Tutankhamun was an ancient Egyptian pharaoh who was the last of his royal family to rule at the end of the 19th Dynasty during the New Kingdom. Known as “the boy king,” he inherited the throne at just nine years old and mysteriously died less than a decade later, with his burial rushed and his legacy seemingly wiped, leading many to claim he was murdered.
In 1922, Howard Carter discovered KV62 in the Valley of the Kings, jam-packed with the most luxurious collection of artefacts, along with Tutankhamun’s body.
Now, almost a century later, an item that was thought to have been lost or stolen has reemerged thanks to the construction of a new museum, Channel 5’s “Secrets of Egypt’s Valley of the Kings” revealed.
The narrator said in March: “300 miles north of the valley in Giza, in the shadow of the pyramids, the magnificent treasures found in Tutankhamun’s tomb are getting a new home.
“British archaeologist Howard Carter found over 5,000 artefacts and set the standard for modern archaeology by spending years meticulously cataloguing them.
“However, the huge collection ended up scattered in locations across Egypt.
“This £700million museum and research centre will reunite the collection for the first tie in a century.
“Now, in the new museum’s labs, scientists and Egyptologists use modern technology to study and analyse each artefact.”
The series went on to describe how one of Mr Carter’s original boxes was uncovered.
It added: “But some of Tut’s greatest treasures are yet to arrive.
“300 miles south in Luxor, Eissa Zidan is preparing 122 of Tut’s artefacts for their move to Giza.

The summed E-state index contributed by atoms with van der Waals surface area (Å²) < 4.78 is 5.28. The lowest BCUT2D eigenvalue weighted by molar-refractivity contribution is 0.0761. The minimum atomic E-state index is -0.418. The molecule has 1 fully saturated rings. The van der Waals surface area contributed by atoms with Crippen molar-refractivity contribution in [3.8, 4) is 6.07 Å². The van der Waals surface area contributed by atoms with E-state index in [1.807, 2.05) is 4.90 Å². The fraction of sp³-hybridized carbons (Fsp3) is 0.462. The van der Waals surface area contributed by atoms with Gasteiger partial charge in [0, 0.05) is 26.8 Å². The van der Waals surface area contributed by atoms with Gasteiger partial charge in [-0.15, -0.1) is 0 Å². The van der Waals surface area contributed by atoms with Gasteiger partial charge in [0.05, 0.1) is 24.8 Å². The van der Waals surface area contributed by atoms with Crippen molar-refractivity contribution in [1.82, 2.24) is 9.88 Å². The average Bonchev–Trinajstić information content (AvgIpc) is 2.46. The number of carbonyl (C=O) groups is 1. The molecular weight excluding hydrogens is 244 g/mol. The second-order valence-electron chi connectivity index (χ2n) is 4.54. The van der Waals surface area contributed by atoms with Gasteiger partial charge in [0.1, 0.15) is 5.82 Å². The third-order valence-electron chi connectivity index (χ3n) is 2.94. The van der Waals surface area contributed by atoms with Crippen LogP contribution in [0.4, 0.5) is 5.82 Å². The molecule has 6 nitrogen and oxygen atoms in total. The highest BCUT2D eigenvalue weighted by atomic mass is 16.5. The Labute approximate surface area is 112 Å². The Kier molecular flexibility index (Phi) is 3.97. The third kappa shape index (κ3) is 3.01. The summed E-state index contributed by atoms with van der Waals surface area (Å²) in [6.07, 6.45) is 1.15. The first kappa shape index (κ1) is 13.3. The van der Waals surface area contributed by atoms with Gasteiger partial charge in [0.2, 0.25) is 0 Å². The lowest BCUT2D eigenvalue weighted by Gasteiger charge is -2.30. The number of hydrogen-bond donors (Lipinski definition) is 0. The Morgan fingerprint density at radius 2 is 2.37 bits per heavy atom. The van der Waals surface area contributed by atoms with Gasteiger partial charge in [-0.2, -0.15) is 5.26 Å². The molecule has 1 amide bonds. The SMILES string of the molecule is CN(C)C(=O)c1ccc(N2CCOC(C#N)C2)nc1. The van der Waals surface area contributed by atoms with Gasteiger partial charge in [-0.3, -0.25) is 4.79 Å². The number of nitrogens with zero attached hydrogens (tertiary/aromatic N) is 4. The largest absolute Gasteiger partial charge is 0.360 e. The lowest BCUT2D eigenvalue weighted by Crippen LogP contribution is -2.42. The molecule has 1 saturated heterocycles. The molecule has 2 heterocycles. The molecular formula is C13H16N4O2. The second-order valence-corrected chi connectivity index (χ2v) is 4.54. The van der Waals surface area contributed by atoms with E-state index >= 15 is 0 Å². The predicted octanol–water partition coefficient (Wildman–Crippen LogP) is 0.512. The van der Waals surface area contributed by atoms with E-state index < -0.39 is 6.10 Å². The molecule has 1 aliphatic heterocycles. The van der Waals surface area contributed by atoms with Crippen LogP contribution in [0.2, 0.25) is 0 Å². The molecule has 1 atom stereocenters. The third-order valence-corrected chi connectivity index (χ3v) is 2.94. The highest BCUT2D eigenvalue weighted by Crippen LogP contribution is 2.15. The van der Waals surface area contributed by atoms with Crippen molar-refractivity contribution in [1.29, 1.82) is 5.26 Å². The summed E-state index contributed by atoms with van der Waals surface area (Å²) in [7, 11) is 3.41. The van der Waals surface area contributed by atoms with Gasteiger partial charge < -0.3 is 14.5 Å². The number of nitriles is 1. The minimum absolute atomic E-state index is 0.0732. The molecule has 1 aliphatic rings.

“But a few hours into the packing, Eissa gets some unexpected news.
“During the move, the team have unearthed one of the original boxes Howard Carter used to transport Tut’s treasures out of the tomb.
“It was hidden in the corner of a storeroom and it’s been lost for decades.”
Inside the box, archaeologists found an amazing piece of history. The narrator explained: “These delicate wooden pieces are ancient boat parts and belong to one of the model boats that Howard Carter found in Tutankhamun’s tomb.
“The idea of eternal life was essential to ancient Egyptians as it is to major religions today.
“They believed the deceased would begin the journey by boat, so model boats were precious grave goods.
“The vessels often came complete with crew, because it was believed the replicas would come to life and help with fishing and transport in the afterlife.”
The afterlife was essential to ancient Egyptians and the goods they were buried with were said to be a key part of the journey.
The series continued: “The pharaohs used a special vessel to sail across the sky for eternity.
“Ordinary people also thought they could reach the afterlife by boat, rowing up the Nile on these models and into the next world.
“Records show that the box was sent to Luxor in 1973, but had gone missing, presumed lost or stolen.
“The mast and the boat must have become separated decades ago.”
The discovery came before the opening of the new exhibition in London: “Tutankhamun: Treasures of the Golden Pharaoh.” More than 150 artefacts have travelled from Egypt to the Saatchi Gallery and will be on display now until May 3, 2020.
For the first time ever, 60 items have left the country, before they return to their permanent home in the new Grand Egyptian Museum next year. Recently closed in Paris, the exhibition became France’s most visited of all time with an attendance of over 1.4 million.